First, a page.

with the air of a conjurer upon
the stage. "Which of these gentlemen
am I to examine?" he asked, blinking
from one to the other of them. "Ah,
it is you! Only your waistcoat!
You need not undo your collar.
Thank you! A full breath! Thank
you! Ninety-nine! Thank you!
Now hold your breath for a moment.
Oh, dear, dear, what is this
"What is it then?" asked
tut! This is
a great pity.
Have you had
have had some
you are an
have been abroad, tropics, malaria,
had a day's
to your knowledge;
but you have
and it has left its effect. You
have an organic murmur--slight
might at anytime
not take violent
me to run a
would be very
be almost certainly
there is nothing
else the matter?"
But if the
heart is weak,
then everything is weak, and
the life is not a sound one."
"You see, Admiral," remarked
Mr. Metaxa, as the doctor secreted
his stethoscope once more in
his hat, "my remarks were not
entirely uncalled for. I am sorry
that the doctor's opinion is
not more favorable, but this
is a matter of business, and
certain obvious precautions must
is at an end."
we might even
now do business.
I am most anxious
be of use to you. How long do
you think, doctor, that this
gentleman will in all probability
"Well, well, it's rather a
delicate question to answer," said
Dr. Proudie, with a show of embarrassment.
a bit, sir.
Out with it!
I have faced death too often
to flinch from it now, though
I saw it as near me as you are."
well, we must
go by averages
say two years? I should think
that you have a full two years
two years your
bring you in
I will do my very best for you,
Admiral! I will advance you L2,000,
and you can make over to me your
pension for your life. It is
pure speculation on my part.
If you die to-morrow I lose my
money. If the doctor's prophecy
is correct I shall still be out
of pocket. If you live a little
longer, then I may see my money
again. It is the very best I
can do for you."
you wish to
buy my pension?"
for two thousand
if I live for
in that case
of course my
would be more
successful. But you have heard
the doctor's opinion."
the money instantly?"
at once. The
should expect you to take in
shall do you
sum. It is the custom of my clients
to take half in furniture."
The Admiral sat in dire perplexity.
He had come out to get money,
and to go back without any, to
be powerless to help when his
boy needed every shilling to
save him from disaster, that
would be very bitter to him.
On the other hand, it was so
much that he surrendered, and
so little that he received. Little,
and yet something. Would it not
be better than going back empty-handed?
He saw the yellow backed cheque-book
upon the table. The moneylender
opened it and dipped his pen
into the ink.
"Shall I fill it up?" said
"I think, Admiral," remarked
Westmacott, "that we had better
have a little walk and some luncheon
before we settle this matter."
"Oh, we may as well do it at
once. It would be absurd to postpone
it now," Metaxa spoke with some
heat, and his eyes glinted angrily
from between his narrow lids
at the imperturbable Charles.
The Admiral was simple in money
matters, but he had seen much
of men and had learned to read
them. He saw that venomous glance,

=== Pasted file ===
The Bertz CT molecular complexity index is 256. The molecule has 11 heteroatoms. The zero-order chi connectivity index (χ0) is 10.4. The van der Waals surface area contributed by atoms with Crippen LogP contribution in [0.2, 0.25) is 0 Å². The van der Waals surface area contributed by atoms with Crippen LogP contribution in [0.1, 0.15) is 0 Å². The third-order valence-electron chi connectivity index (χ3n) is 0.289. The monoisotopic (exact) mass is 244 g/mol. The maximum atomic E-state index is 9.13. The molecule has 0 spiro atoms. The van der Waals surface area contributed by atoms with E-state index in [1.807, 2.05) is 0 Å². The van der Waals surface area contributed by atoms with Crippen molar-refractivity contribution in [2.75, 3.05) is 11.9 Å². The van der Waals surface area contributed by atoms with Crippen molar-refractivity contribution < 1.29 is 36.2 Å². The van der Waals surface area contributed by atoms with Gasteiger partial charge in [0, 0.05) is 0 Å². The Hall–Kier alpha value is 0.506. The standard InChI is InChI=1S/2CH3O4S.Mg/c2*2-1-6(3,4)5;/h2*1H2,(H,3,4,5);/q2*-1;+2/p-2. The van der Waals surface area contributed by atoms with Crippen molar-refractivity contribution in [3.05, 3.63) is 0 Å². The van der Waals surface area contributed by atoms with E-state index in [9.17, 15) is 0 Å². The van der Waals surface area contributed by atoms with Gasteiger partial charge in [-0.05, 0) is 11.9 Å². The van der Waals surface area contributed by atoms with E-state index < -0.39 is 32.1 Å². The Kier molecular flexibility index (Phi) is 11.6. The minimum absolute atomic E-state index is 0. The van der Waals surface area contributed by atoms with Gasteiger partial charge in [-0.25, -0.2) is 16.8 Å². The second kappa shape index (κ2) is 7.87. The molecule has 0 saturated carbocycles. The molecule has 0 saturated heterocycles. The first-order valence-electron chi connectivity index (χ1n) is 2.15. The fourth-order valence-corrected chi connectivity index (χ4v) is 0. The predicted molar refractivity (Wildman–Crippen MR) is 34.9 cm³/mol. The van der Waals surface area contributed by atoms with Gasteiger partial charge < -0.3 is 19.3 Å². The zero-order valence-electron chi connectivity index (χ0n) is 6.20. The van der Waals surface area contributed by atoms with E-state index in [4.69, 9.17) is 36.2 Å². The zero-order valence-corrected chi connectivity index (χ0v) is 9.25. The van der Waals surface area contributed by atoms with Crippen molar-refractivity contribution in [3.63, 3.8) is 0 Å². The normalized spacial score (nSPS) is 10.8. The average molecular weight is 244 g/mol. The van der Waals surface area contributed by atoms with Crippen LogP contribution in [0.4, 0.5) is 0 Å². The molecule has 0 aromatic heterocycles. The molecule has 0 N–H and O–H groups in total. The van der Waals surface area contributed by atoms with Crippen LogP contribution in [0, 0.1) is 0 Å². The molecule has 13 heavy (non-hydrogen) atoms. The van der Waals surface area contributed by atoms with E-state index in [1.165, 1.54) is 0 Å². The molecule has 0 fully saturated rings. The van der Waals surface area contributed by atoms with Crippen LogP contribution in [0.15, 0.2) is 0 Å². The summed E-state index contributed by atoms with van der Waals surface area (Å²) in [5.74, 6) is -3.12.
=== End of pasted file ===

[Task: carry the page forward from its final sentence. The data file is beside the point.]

and saw too that intense eagerness
was peeping out from beneath
the careless air which the agent
"You're quite right, Westmacott," said
he. "We'll have a little walk
before we settle it."
I may not be
here this afternoon."
we must choose
why not settle
"Because I prefer not," said
the Admiral shortly.
well. But remember
that my offer
is only for
It is off unless you take it
it be off,
"There's my fee," cried
a pound and
a shilling upon the table. "Come,
Westmacott," said he, and they
walked together from the room.
"I don't like it," said Charles,
when they found themselves in
the street once more; "I don't
profess to be a very sharp chap,
but this is a trifle too thin.
What did he want to go out and
speak to the doctor for? And
how very convenient this tale
of a weak heart was! I believe
they are a couple of rogues,
and in league with each other."
"A shark and a pilot fish," said
tell you what
a lawyer named
who does my aunt's business.
He is a very honest fellow, and
lives at the other side of Poultry.
We'll go over to him together
and have his opinion about the
far is it to
a mile at least.
We can have
we shall see
if there is any truth in what
that swab of a doctor said. Come,
my boy, and clap on all sail,
and see who can stay the longest."
Then the sober denizens of
the heart of business London
saw a singular sight as they
returned from their luncheons.
Down the roadway, dodging among
cabs and carts, ran a weather-stained
elderly man, with wide flapping
black hat, and homely suit of
tweeds. With elbows braced back,
hands clenched near his armpits,
and chest protruded, he scudded
along, while close at his heels
lumbered a large-limbed, heavy,
yellow mustached young man, who
seemed to feel the exercise a
good deal more than his senior.
On they dashed, helter-skelter,
until they pulled up panting
at the office where the lawyer
of the Westmacotts was to be
"There now!" cried the Admiral
in triumph. "What d'ye think
of that? Nothing wrong in the
seem fit enough,
if I believe
the swab was
all. He was flying false colors,
or I am mistaken."
"They keep the directories
and registers in this eating-house," said
Westmacott. "We'll go and look
They did so, but the medical
rolls contained no such name
as that of Dr. Proudie, of Bread
"Pretty villainy this!" cried
the Admiral, thumping his chest. "A
dummy doctor and a vamped up
disease. Well, we've tried the
rogues, Westmacott! Let us see
what we can do with your honest